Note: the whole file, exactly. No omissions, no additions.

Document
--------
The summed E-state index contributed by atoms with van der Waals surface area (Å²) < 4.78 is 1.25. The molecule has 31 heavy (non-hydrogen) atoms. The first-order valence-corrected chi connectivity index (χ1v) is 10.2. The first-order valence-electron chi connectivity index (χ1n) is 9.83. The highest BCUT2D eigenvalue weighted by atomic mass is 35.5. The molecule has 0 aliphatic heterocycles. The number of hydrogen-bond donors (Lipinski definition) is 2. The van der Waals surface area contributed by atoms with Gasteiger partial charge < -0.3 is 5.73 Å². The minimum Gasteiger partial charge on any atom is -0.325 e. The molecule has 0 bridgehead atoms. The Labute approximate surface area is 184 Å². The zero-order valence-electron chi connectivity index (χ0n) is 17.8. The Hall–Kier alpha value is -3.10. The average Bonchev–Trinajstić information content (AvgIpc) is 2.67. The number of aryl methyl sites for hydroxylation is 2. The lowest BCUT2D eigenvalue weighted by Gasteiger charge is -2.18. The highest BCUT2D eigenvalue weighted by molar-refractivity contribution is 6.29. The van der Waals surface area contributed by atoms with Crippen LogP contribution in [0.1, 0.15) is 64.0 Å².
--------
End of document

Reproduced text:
The summed E-state index contributed by atoms with van der Waals surface area (Å²) < 4.78 is 1.25. The molecule has 31 heavy (non-hydrogen) atoms. The first-order valence-corrected chi connectivity index (χ1v) is 10.2. The first-order valence-electron chi connectivity index (χ1n) is 9.83. The highest BCUT2D eigenvalue weighted by atomic mass is 35.5. The molecule has 0 aliphatic heterocycles. The number of hydrogen-bond donors (Lipinski definition) is 2. The van der Waals surface area contributed by atoms with Gasteiger partial charge < -0.3 is 5.73 Å². The minimum Gasteiger partial charge on any atom is -0.325 e. The molecule has 0 bridgehead atoms. The Labute approximate surface area is 184 Å². The zero-order valence-electron chi connectivity index (χ0n) is 17.8. The Hall–Kier alpha value is -3.10. The average Bonchev–Trinajstić information content (AvgIpc) is 2.67. The number of aryl methyl sites for hydroxylation is 2. The lowest BCUT2D eigenvalue weighted by Gasteiger charge is -2.18. The highest BCUT2D eigenvalue weighted by molar-refractivity contribution is 6.29. The van der Waals surface area contributed by atoms with Crippen LogP contribution in [0.1, 0.15) is 64.0 Å².